This year, California was hit by not one but nine “atmospheric rivers” that drenched the state, flooded communities and filled reservoirs. The storm fronts are called rivers because they concentrate their punch over long narrow areas. Despite the property damage, the parade of storms was a welcome respite after years of drought.
However, California officials are saying that the massive storms have not solved the drought problem. Water customers may be asked to continue conservation efforts. Agricultural users can expect only 30 percent of regular water deliveries.
These drought provisions will continue despite the following:
- Tens of trillions of gallons of freshwater that dropped upon the state from the storms:
- A snowpack in the Sierra Nevada Mountains that is double the size of an average year;
- Many reservoirs, especially in the state’s northern part, now have over 100 percent capacity;
- Rains so intense that they could have filled a reservoir the size of the massive Hetch Hetchy water system that supplies San Francisco once every 24 hours; and
- Water districts reporting underground storage replenished by billions of gallons of water.
All these factors should point to surpluses. The long drought should be over. Each atmospheric river provided its share to make California wet again.
However, there is nothing like a good crisis to keep things liberal, especially in eco-friendly California. The good news is that the rains dumped tens of trillions of gallons upon the parched land. The bad news is that most of the water ended up in the Pacific Ocean.
California is in a state of a manufactured crisis. The state is known to have seven-year drought cycles. “The science” proves that the present drought was predictable based on past data. It is not the result of global warming or climate change. For decades, state officials capitalized on this knowledge to build a sophisticated water system to supply residents and agriculture in times of need.
Thus, the present crisis should not be happening. However, it is occurring because man-made efforts to harness nature’s solutions have suddenly shrunk.
Canceling and Killing Projects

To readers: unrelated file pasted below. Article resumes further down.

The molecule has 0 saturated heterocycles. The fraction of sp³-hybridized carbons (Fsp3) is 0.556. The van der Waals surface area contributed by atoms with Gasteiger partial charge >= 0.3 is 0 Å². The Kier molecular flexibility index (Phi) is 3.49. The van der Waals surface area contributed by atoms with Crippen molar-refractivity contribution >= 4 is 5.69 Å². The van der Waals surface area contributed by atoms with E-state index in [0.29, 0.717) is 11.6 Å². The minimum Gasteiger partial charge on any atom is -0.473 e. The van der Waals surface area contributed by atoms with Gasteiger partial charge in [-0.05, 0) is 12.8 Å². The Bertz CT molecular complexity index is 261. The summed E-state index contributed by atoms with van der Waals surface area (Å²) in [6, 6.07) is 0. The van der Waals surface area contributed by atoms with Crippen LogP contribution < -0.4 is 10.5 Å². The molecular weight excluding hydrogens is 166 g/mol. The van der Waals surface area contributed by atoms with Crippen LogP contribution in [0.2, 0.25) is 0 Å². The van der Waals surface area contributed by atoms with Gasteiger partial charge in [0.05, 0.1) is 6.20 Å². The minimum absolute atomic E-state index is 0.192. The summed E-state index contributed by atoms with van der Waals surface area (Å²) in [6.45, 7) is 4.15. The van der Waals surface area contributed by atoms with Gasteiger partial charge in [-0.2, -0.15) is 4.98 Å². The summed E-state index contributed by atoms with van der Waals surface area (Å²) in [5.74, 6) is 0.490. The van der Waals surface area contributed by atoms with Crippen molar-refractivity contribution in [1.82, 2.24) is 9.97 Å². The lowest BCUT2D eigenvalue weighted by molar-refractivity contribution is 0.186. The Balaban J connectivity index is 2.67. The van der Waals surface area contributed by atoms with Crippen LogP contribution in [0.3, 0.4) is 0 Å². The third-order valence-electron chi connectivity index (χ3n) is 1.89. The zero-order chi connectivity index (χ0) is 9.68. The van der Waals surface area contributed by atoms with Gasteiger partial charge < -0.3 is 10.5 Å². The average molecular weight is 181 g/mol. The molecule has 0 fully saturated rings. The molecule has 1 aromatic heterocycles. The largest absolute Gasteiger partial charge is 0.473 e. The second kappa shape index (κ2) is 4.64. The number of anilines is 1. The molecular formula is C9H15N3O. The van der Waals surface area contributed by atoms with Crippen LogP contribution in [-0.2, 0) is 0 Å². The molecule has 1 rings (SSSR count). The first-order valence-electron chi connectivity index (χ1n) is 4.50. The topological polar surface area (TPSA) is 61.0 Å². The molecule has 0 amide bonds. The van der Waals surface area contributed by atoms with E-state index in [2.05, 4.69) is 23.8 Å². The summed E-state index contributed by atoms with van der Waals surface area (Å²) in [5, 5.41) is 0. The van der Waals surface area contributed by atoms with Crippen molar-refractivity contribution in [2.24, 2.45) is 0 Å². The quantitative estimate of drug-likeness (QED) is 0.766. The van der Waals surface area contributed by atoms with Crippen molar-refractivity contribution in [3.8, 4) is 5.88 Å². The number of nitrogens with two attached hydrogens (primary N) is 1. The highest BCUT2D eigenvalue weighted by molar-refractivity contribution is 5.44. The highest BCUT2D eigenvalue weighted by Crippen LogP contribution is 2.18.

The key to solving the problem of finding enough water in dry California is building essential infrastructure. A growing population and dwindling water storage make for high water bills and shortages. Since the seventies, the state government has slowed down building major water projects. Environmentalists oppose dams, canals and tunnels that would get the water where it is needed. Projects that even remotely endanger wildlife can be canceled or suffer death by environmental impact studies.
The water system is getting old. Instead of expanding storage, ideologically shortsighted officials are issuing conservation mandates. They are paying farmers to keep over half a million acres fallow to save water that is not in the right place. Overregulation of groundwater pumping also contributes to the shortage. Building dams is not as trendy as green energy projects with zero-carbon footprints.
Flooding and High Costs
The effects of such policies cause two big problems. The first is that the failure to arrange water storage flushes precious water into the ocean, despite the drought. It also helps cause flooding when “atmospheric rivers” visit the Golden State.
Because of the expansion of housing into new areas, efforts must be made to keep these areas safe with new water projects. The recent rains caused immense property damage due to a lack of foresight from water management officials.
A second effect is a dramatic rise in water prices. The law of supply and demand has made scarce water very expensive. In some places, spot water prices have quadrupled over the past three years. Some water districts have even resorted to costly processes like desalination and wastewater reclamation to compensate for shortcomings.
Wanting to Solve the Problem
Yet another strange twist to the California water “crisis” is that voters have approved water bonds with large margins. Consumers and voters want to solve the problem. However, of the $27 billion approved for water storage and flood control since 2000, only a small percentage makes it to the drawing table, much less the construction company’s job list. A Wall Street Journal editorial reports that most funds are repurposed to pet environmental projects. Of the seven water projects now approved by the state, none of them have started. Most are expected to be completed by the end of the decade—if they survive legal challenges.
The first step to solving a crisis is the desire to solve it. Eco-ideologues who oppose human domination over nature don’t want to solve this problem. They will use the crisis to pressure society to embrace their Green New Deal world without water.
Photo Credit: © JJ Gouin – stock.adobe.com